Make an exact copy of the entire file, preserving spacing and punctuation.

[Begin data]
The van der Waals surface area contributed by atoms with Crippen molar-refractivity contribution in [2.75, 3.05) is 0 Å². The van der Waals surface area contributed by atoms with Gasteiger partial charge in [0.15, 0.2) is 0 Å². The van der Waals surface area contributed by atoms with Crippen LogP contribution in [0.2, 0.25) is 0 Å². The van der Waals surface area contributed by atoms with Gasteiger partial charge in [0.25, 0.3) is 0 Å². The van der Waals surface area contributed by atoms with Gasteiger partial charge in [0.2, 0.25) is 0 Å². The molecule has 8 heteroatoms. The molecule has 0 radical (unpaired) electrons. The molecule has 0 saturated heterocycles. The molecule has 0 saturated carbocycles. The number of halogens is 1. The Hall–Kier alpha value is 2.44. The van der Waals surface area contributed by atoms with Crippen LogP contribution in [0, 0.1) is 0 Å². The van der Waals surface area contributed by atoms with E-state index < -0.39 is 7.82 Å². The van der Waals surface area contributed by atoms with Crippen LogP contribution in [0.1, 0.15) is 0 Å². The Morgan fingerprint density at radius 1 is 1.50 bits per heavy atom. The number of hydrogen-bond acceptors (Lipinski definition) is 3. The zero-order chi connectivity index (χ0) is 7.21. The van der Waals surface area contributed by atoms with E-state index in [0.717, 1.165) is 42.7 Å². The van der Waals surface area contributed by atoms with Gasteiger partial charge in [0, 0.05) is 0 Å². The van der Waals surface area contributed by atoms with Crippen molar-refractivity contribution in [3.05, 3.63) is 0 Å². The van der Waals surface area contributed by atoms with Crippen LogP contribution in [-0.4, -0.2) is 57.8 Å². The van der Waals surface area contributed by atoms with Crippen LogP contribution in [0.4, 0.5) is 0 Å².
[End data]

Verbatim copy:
The van der Waals surface area contributed by atoms with Crippen molar-refractivity contribution in [2.75, 3.05) is 0 Å². The van der Waals surface area contributed by atoms with Gasteiger partial charge in [0.15, 0.2) is 0 Å². The van der Waals surface area contributed by atoms with Crippen LogP contribution in [0.2, 0.25) is 0 Å². The van der Waals surface area contributed by atoms with Gasteiger partial charge in [0.25, 0.3) is 0 Å². The van der Waals surface area contributed by atoms with Gasteiger partial charge in [0.2, 0.25) is 0 Å². The molecule has 8 heteroatoms. The molecule has 0 radical (unpaired) electrons. The molecule has 0 saturated heterocycles. The molecule has 0 saturated carbocycles. The number of halogens is 1. The Hall–Kier alpha value is 2.44. The van der Waals surface area contributed by atoms with Crippen LogP contribution in [0, 0.1) is 0 Å². The van der Waals surface area contributed by atoms with E-state index < -0.39 is 7.82 Å². The van der Waals surface area contributed by atoms with Crippen LogP contribution in [0.1, 0.15) is 0 Å². The Morgan fingerprint density at radius 1 is 1.50 bits per heavy atom. The number of hydrogen-bond acceptors (Lipinski definition) is 3. The zero-order chi connectivity index (χ0) is 7.21. The van der Waals surface area contributed by atoms with E-state index in [0.717, 1.165) is 42.7 Å². The van der Waals surface area contributed by atoms with Gasteiger partial charge in [0, 0.05) is 0 Å². The van der Waals surface area contributed by atoms with Crippen molar-refractivity contribution in [3.05, 3.63) is 0 Å². The van der Waals surface area contributed by atoms with Crippen LogP contribution in [-0.4, -0.2) is 57.8 Å². The van der Waals surface area contributed by atoms with Crippen LogP contribution in [0.4, 0.5) is 0 Å².